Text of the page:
Outlining v Winging it

July 27, 2009 at 8:32 AM | Posted in Uncategorized | 8 Comments

Outlining. Outlining is something everyone does differently and which most writers have a strong opinion on. Some people insist that winging it is the only way to go unless you want to stifle your plot irreparably, and others say that unless you know exactly what’s going to happen then your WIP will be a higgledy-piggledy mess of tangents and confusion.

Of course, there’s always the middle ground, whether that involves having a rough idea of where you want to go but not planning how to get there or outlining the main plot in detail but leaving room for new scenes, new character developments and subplots.

I think that whether you outline or not is quite a personal decision, maybe even one which reflects the order (or lack of order) in your life and the way you prefer to go about things. Everyone has a way which suits them and which works best for them: just because one person prefers a certain way, it doesn’t mean that everyone does. There are lots of ways of getting to say, London, but all of them get there eventually. Does it really matter what the process is when you will all end up with the same product?

Personally, I’ve actually tried winging it, outlining and the middle road. With my first, uncompleted trunk novel, I had no outline at all. I didn’t even know where I was going and I world-built as a went along, leading to many inconsistencies. That novel was a pile of mismatched, random scenes with no connection, no direction, and no plot. Every time I sat down to write, I spent at least half of the time I had set aside for writing thinking what could possibly come next.

My second, also uncompleted, also trunked novel, I made a list of every scene I wanted to include and wrote a paragraph about what I wanted to happen in it. I found that marginally better than my previous method, but it was too confining and gave my characters no room for growth and my subplots no chance.

With my latest two novels, one completed and one about to be completed, I found my perfect method. I knew my plot, the summary, but I left myself room to evolve and change within those loose borders. I wasn’t stifled, and I wasn’t cut adrift.

So I think what I’m trying to say is that everyone should just try and find what is right for them. It might take a while, but everyone’s different and there’s no other way of knowing except for trying things and seeing if they work.

So what do you do, and why do you do it?

-Metaphor

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  1. Great post Meta! I’ve always been more of a fan of winging it, which is strange because in my life I like to have a plan for everything. I had surprises and not knowing what to expect.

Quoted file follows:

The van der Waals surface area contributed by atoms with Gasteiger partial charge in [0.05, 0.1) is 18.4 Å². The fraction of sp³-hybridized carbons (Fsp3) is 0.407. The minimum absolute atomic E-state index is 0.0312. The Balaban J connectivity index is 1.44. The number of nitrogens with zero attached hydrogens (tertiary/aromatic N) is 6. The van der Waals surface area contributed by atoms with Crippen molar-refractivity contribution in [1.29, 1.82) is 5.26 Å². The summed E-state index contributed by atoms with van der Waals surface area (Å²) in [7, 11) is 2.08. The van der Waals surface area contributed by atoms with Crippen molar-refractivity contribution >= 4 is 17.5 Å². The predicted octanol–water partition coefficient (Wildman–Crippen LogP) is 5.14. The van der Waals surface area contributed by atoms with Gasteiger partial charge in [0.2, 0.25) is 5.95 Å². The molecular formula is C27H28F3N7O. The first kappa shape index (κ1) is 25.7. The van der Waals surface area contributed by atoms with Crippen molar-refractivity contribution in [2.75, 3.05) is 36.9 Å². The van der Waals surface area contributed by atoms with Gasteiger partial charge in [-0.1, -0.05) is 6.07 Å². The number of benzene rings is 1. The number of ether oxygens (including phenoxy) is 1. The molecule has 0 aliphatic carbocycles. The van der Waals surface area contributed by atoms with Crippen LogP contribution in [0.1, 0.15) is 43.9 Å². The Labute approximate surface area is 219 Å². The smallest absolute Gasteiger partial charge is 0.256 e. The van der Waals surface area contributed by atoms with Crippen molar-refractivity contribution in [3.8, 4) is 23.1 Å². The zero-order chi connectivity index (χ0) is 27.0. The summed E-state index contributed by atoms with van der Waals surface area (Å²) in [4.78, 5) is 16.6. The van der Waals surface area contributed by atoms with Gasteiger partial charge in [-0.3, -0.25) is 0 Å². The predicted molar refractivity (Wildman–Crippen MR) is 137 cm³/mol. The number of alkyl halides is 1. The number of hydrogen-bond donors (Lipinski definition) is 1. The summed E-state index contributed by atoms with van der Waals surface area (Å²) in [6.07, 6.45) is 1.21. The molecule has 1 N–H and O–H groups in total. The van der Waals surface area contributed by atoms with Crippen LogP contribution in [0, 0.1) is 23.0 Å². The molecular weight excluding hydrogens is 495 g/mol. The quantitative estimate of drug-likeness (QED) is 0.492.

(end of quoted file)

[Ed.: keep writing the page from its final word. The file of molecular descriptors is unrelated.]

But maybe I’m more of a half and half since I do have paragraphs for scenes that I want to include, but have room to grow in between where I am and where I plan to go.

  2. I’m a total winger. I never really have any plans at all and I make it up as I go along. Once I’ve done the first draft, I rewrite and rewrite again to link the scenes and improve them.
    Great post!

  3. I started using an outline just because during the school year I would totally forget what the next chapter would need to cover, and messing up in my book will mess up the ending X) So to remember what I needed to do, I started to outline it, and ended up outlining the rest of the book so I wouldn’t forget. And then I later took each chapter and put them on a calender because I wanted to see how much time had passed over the course of the novel. Also, I had a lot of days where the characters were out of school and then I looked on a calender and found out that it was a school day, so I had to pretend like it was a teacher inservice day :P

    All in all, outlining just helps me remember things better and helps plotting it out better. It helps me see what I need and don’t need easier, too.

  4. Like you, I’m a middle-of-the-roader. When you said this: “I knew my plot, the summary, but I left myself room to evolve and change within those loose borders.”, I thought, “that’s totally me”. But I’m currently writing a 6-book YA series, so I may have to do a little outlining just to keep everything straight. Okay, maybe more of a LIST than an outline. I think the word “outline” sounds too much like “rules”, which is why I tend to balk at doing one. Good post.

  5. Great post! Thanks so much for writing this. Almost every where else people are practically screaming at you to do it this way or that way, but it’s never that simple. I mean, these are books we’re writing and how we write them is going to be just as different as the books themselves. (Did that make sense? O.o If not I’ll come back later haha)

    Personally I have an idea of my story but I don’t outline. I write and if I get a really good idea for a scene or a new character I’ll write it down in a notebook along with where I think it should go or anything else about it. So I guess I lean towards winging it but I’m pretty much in the middle.

  6. Outline, definitely! I don’t exactly write an outline bullet by bullet. That gets boring and stifling fast. But before I start a book or a story, I think about it A LOT – developing the characters, forming the plot, forming each scene, like a big mass in my head. I love that stage – nothing’s concrete, nothing’s written, anything can be changed at anytime… yet it’s all there. It’s so fluid. :)

  7. I’m definitley a middle-roader – I tried winging it, and I ended up wandering off in all directions! Great post!

  8. Great post, Meta! :D

    I’m somewhere between the middle road and winging it, I think. Short-term planning, I can do. But I never know how I’m going to end the book. It can cause problems, but if I plan too far ahead I just end up deviating from the plan completely. :P


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